In this year’s newsletter, read about the Trump Administration and Boeing’s breakout from their prior SSFL Cleanup commitments. We also report on the latest on the “cleanup to coverup” at Hunter’s Point. We reflect on the massive amount of nuclear waste generated by just 50 years of operation of the San Onofre nuclear power plant. Finally, CBG’s Dan Hirsch reflects upon the contributions of a key 1970s CBG figure and staffer, and his continued impact on society.
Read the newsletter here.
The SF Chronicle reports:
A highly radioactive object has been discovered at the former Hunters Point Naval Shipyard next to a housing area that has been declared safe and free of radioactive contamination for more than a decade, The Chronicle has learned.
Click here to read the entire critique. (PDF warning)
Pursuant to the Comprehensive Environmental Response, Compensation and Liability Act
(CERCLA, also known as Superfund), the Navy is required every Five-Years to review the
protectiveness of cleanup remedies at the Hunters Point Superfund site in light of current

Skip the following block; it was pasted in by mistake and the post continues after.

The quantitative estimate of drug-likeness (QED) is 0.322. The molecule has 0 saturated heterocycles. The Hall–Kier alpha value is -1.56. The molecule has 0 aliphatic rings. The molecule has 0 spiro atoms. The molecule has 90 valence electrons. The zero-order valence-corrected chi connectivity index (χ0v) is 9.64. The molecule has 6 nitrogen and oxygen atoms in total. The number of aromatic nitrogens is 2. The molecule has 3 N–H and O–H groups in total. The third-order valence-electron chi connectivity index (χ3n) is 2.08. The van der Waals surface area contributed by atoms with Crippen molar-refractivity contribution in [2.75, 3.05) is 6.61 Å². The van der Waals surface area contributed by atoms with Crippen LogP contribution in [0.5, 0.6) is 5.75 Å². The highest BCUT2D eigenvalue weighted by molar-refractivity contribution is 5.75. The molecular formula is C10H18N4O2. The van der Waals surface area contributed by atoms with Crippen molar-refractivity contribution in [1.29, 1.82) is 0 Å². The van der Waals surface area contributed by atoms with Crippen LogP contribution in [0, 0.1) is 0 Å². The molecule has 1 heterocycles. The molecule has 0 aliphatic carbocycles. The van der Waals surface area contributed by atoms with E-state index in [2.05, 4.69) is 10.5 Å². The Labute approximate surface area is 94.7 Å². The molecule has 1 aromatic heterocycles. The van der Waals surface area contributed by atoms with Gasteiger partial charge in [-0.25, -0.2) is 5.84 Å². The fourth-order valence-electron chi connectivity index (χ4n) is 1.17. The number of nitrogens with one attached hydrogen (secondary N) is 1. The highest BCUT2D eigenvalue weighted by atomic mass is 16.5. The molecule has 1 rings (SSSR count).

information and knowledge. At the core of this requirement is the recognition that new
developments—e.g., evolving scientific findings about toxicity, tighter modern cleanup
standards, discoveries of failures of cleanup actions taken at a site—can mandate going back and undertaking more cleanup in order to protect public health and the environment . . . …
Click here to read the SF Chronicle’s report.
The U.S. Environmental Protection Agency has excoriated the Navy’s plan to retest part of the former Hunters Point Naval Shipyard for radioactivity as inadequate and unscientific, threatening to pursue a rare dispute process if changes aren’t made, according to letters obtained by The Chronicle.